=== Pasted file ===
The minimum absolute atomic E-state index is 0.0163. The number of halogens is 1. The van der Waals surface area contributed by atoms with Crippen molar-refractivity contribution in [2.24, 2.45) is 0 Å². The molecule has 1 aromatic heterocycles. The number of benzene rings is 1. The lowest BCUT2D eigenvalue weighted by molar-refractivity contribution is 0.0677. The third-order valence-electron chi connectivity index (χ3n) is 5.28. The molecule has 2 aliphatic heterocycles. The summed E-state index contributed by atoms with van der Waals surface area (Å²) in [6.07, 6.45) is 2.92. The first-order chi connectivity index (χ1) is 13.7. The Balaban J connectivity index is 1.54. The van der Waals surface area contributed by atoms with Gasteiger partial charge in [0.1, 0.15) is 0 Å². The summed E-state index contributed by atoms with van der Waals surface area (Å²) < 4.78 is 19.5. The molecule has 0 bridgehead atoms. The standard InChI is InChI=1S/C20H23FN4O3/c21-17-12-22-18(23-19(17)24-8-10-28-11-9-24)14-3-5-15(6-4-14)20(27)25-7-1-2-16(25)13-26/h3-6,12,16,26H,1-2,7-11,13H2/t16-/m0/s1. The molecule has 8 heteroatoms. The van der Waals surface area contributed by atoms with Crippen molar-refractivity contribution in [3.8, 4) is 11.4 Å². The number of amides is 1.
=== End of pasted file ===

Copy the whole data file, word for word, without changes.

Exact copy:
The minimum absolute atomic E-state index is 0.0163. The number of halogens is 1. The van der Waals surface area contributed by atoms with Crippen molar-refractivity contribution in [2.24, 2.45) is 0 Å². The molecule has 1 aromatic heterocycles. The number of benzene rings is 1. The lowest BCUT2D eigenvalue weighted by molar-refractivity contribution is 0.0677. The third-order valence-electron chi connectivity index (χ3n) is 5.28. The molecule has 2 aliphatic heterocycles. The summed E-state index contributed by atoms with van der Waals surface area (Å²) in [6.07, 6.45) is 2.92. The first-order chi connectivity index (χ1) is 13.7. The Balaban J connectivity index is 1.54. The van der Waals surface area contributed by atoms with Gasteiger partial charge in [0.1, 0.15) is 0 Å². The summed E-state index contributed by atoms with van der Waals surface area (Å²) < 4.78 is 19.5. The molecule has 0 bridgehead atoms. The standard InChI is InChI=1S/C20H23FN4O3/c21-17-12-22-18(23-19(17)24-8-10-28-11-9-24)14-3-5-15(6-4-14)20(27)25-7-1-2-16(25)13-26/h3-6,12,16,26H,1-2,7-11,13H2/t16-/m0/s1. The molecule has 8 heteroatoms. The van der Waals surface area contributed by atoms with Crippen molar-refractivity contribution in [3.8, 4) is 11.4 Å². The number of amides is 1.